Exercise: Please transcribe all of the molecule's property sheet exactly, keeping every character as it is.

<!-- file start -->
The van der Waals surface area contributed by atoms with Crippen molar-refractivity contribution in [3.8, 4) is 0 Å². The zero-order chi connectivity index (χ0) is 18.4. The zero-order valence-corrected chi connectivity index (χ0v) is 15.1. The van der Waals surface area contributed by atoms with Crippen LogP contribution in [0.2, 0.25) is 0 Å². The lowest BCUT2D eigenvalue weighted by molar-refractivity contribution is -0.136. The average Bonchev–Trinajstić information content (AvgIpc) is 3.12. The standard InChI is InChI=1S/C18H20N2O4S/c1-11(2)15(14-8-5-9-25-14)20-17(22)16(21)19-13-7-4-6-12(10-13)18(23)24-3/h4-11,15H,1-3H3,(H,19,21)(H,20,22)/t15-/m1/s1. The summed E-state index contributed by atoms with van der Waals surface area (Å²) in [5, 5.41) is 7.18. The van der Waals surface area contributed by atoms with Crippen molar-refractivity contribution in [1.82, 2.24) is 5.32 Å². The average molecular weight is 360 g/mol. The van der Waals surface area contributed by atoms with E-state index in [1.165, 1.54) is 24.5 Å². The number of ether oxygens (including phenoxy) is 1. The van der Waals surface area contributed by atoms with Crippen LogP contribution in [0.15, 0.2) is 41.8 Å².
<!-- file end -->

The van der Waals surface area contributed by atoms with Crippen molar-refractivity contribution in [3.8, 4) is 0 Å². The zero-order chi connectivity index (χ0) is 18.4. The zero-order valence-corrected chi connectivity index (χ0v) is 15.1. The van der Waals surface area contributed by atoms with Crippen LogP contribution in [0.2, 0.25) is 0 Å². The lowest BCUT2D eigenvalue weighted by molar-refractivity contribution is -0.136. The average Bonchev–Trinajstić information content (AvgIpc) is 3.12. The standard InChI is InChI=1S/C18H20N2O4S/c1-11(2)15(14-8-5-9-25-14)20-17(22)16(21)19-13-7-4-6-12(10-13)18(23)24-3/h4-11,15H,1-3H3,(H,19,21)(H,20,22)/t15-/m1/s1. The summed E-state index contributed by atoms with van der Waals surface area (Å²) in [5, 5.41) is 7.18. The van der Waals surface area contributed by atoms with Crippen molar-refractivity contribution in [1.82, 2.24) is 5.32 Å². The average molecular weight is 360 g/mol. The van der Waals surface area contributed by atoms with E-state index in [1.165, 1.54) is 24.5 Å². The number of ether oxygens (including phenoxy) is 1. The van der Waals surface area contributed by atoms with Crippen LogP contribution in [0.15, 0.2) is 41.8 Å².